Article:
Every step in a research design can be declared using one of the declare_* functions. Table 4.2 collects these according to the four elements of a research design. In Chapter 13, we detail how to build each kind of step.

Table 4.2: Declaration functions in DeclareDesign
Design component Function Description
Model declare_model() background variables and potential outcomes
Inquiry declare_inquiry() research questions
Data strategy declare_sampling() sampling procedures
declare_assignment() assignment procedures
declare_measurement() measurement procedures
Answer strategy declare_estimator() estimation procedures
declare_test() testing procedures

We use the + operator to build from elements of a design to a design. Declaration 4.1 shows the format of most declarations throughout the book. This declaration represents a two-arm randomized experiment with 100 units from which we aim to estimate the average treatment effect.

Declaration 4.1 Two-arm randomized experiment

Two-arm randomized experiment declaration

Figure 4.1: Two-arm randomized experiment declaration

\(~\)

4.3 Diagnosis

Diagnosis is the process of simulating the design many times and calculating summary statistics about the design that describe its properties, which we call diagnosands. Once a design is declared, diagnosis is as simple as using the diagnose_design function on it.

Diagnosis 4.1 Example design diagnosis

diagnose_design(declaration_4.1, sims = 100)
Table 4.3: Design diagnosis.
Bias RMSE Power
-0.02 0.31 0.11
(0.03) (0.02) (0.03)

The output of the diagnosis includes the diagnosand values (top row), such as bias of \(-0.01\), and our uncertainty about the diagnosand value (bootstrapped standard error in parentheses in the bottom row). The uncertainty estimates tell us whether we have conducted enough simulations to precisely estimate the diagnosands. The fact that that the estimate of bias is \(-0.01\) and the standard error is \(0.02\) means that we cannot distinguish the amount of bias from no bias at all.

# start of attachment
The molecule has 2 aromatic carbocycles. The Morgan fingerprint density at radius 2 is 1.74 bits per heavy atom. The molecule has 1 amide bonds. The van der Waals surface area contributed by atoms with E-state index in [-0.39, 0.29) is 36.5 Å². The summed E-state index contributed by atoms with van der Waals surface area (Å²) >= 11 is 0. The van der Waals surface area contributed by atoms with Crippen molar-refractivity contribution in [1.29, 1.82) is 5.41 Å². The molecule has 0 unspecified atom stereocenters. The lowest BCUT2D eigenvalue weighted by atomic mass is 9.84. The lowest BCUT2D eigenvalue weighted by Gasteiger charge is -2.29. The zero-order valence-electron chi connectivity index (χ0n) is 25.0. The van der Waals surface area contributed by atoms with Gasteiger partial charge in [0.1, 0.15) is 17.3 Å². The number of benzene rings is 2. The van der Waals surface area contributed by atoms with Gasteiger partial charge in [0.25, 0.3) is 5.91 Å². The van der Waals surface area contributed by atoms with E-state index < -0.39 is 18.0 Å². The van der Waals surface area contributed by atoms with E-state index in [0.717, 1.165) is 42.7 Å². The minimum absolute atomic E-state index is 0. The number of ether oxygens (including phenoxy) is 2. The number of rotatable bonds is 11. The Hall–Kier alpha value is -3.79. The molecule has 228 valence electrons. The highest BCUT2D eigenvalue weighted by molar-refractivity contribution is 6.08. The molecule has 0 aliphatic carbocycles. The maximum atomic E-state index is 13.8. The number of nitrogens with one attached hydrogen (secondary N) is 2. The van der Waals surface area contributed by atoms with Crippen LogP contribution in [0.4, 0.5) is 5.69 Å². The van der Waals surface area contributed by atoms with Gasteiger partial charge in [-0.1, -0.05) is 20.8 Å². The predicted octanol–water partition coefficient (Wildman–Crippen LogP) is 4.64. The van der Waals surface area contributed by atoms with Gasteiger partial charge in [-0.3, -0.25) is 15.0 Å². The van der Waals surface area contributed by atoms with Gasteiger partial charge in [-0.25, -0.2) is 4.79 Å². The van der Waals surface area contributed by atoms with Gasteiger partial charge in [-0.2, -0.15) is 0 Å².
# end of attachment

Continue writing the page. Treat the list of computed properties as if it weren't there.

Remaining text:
4.4 Redesign

We redesign to learn how the diagnosands change as design features change. We can do this using the redesign function over a range of sample sizes, which produces a list of designs.

designs <- redesign(declaration_4.1, N = c(100, 200, 300, 400, 500))

Our simulation and diagnosis tools can operate directly on this list of designs:

4.5 Library of designs

In our DesignLibrary package, we have created a set of common designs as designers (functions that create designs from just a few parameters), so you can get started quickly.

library(DesignLibrary)

block_cluster_design <- 
  block_cluster_two_arm_designer(N = 1000, N_blocks = 10)

4.6 Long term code usability

We have written the code examples with DeclareDesign version 1.0.0, the package version we released along with the book. We are committed to the long-term maintenance of this software, but inevitably, the evolution of the R ecosystem and further package development will mean that some of the printed code will break in the future. When this happens, we ask readers to refer to the book website, which we will maintain with up-to-date versions of the code and software.

However, a virtue of writing out designs in code is that they are explicit: the entire design is encoded in the declarations we provide. Even if the code itself won’t run, you can still use it to understand the design and to draw insights from the diagnosis.